Ok. I don't know when I'm ever going to get around to talking about patchwork again.
Yesterday Mrs. Ide came for English and look what she brought along! She decided to dress Leiya in her daughter's summer kimono so we had a quick fashion show! Great fun and I took pictures of the process. ("There Tanya goes with her camera again. Since she started her blog she takes pictures of everything!")
Actually this is a very risque picture. This is Japanese kimono underwear! Leiya said she didn't mind me posting it so now you know what is under a kimono.
The next picture doesn't look much different, but this in the next layer of kimono which has a high collar that has a stiff board in it to make it stand away from the neck. There is also a thick towel belt that disguises a woman's figure. (Not supposed to have too many curves so this makes the body flat. No waist needed! (I can feel comfortable with this concept.)
All this stuff is used to tie a person into the kimono. I think they are laid out basically in order. Different ties are needed so that the kimono won't shift position when the person walks or kneels.
And here is Leiya holding the obi, a wide belt that holds everything together and also is decorative. Since it is summer, the obi is very narrow and isn't very stiff, but you can see how long it is. It goes around the waist twice I think and then is tied in the back in a bow. Regular kimono obis I think are longer and they can be tied in very intricate poofs and angles.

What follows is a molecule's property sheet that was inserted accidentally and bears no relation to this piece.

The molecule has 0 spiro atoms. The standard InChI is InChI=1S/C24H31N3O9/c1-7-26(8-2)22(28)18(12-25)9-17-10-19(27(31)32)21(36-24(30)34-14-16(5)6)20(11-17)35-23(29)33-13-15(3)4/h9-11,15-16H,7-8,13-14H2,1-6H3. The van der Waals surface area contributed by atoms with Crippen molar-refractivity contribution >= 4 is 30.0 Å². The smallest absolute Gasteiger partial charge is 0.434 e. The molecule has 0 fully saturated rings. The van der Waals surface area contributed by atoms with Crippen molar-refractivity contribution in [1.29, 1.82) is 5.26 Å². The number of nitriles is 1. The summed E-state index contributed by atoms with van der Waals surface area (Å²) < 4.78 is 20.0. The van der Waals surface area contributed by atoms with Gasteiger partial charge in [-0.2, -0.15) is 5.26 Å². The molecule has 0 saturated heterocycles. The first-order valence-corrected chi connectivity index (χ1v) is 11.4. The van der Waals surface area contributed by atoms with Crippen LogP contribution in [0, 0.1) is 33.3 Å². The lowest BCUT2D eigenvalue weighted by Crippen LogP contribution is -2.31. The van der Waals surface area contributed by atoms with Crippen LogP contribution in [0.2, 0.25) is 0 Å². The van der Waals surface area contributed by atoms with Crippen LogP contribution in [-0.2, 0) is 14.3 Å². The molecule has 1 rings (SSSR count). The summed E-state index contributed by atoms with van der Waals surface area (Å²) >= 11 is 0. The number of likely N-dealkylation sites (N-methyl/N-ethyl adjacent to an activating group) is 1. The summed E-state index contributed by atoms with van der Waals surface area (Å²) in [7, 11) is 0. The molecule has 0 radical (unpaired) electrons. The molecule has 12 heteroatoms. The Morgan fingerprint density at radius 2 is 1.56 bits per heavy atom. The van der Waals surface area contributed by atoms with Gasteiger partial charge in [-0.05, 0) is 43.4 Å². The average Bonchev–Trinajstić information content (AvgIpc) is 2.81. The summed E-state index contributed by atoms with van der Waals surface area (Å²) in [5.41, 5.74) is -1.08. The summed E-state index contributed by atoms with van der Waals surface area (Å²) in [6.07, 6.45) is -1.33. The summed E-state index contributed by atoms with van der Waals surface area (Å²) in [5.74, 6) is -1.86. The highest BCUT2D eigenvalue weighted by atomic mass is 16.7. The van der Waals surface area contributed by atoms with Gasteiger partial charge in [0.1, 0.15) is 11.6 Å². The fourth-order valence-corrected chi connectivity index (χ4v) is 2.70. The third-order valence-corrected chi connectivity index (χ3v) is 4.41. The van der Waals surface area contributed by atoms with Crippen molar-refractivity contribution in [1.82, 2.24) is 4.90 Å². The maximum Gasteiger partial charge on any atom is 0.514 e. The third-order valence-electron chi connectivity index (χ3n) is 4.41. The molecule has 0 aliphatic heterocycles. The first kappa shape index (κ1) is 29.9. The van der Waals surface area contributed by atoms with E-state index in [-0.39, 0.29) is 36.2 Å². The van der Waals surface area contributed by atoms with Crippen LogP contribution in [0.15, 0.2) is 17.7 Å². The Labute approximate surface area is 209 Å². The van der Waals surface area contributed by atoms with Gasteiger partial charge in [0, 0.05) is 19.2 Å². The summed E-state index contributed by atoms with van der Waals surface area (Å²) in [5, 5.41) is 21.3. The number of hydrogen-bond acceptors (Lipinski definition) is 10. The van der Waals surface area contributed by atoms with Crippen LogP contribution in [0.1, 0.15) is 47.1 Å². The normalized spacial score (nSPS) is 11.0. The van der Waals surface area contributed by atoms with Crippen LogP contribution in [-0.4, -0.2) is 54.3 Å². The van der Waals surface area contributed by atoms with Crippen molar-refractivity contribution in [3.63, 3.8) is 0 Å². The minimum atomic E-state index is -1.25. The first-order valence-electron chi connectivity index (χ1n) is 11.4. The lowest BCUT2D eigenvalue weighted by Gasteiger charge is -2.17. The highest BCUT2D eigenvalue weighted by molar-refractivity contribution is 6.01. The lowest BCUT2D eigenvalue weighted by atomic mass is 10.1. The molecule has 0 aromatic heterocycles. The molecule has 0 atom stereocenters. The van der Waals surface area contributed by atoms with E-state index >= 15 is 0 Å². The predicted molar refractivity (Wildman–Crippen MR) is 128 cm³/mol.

And here is the obi tied in a simple ribbon in the back. Depending on the age of the woman wearing the obi there are different ways of tieing it.
This is a close-up of the kimono which is a loose mesh fabric. I don't think it's cotton. Mrs. Ide said she bought this kimono at a second-hand shop but it really is lovely and cool looking.
And this is what Leiya looks like all dressed in kimono!
I think most Japanese women can no longer put on a kimono by themselves. They need to have someone like Mrs. Ide to dress them properly and as you can imagine, it is difficult to tie that obi by yourself. The kimonos worn at other times of the year are even more elaborate and have more stuffing and ties!
Bit of trivia. I commented that with all the layers and ties and towels etc. that are needed to be properly dressed, that the poor person wearing the kimono must suffocate in the middle of the summer season, and Mrs. Ide's reply was that being able to look cool and composed while you are dying of the heat is the secret to looking feminine and beautiful.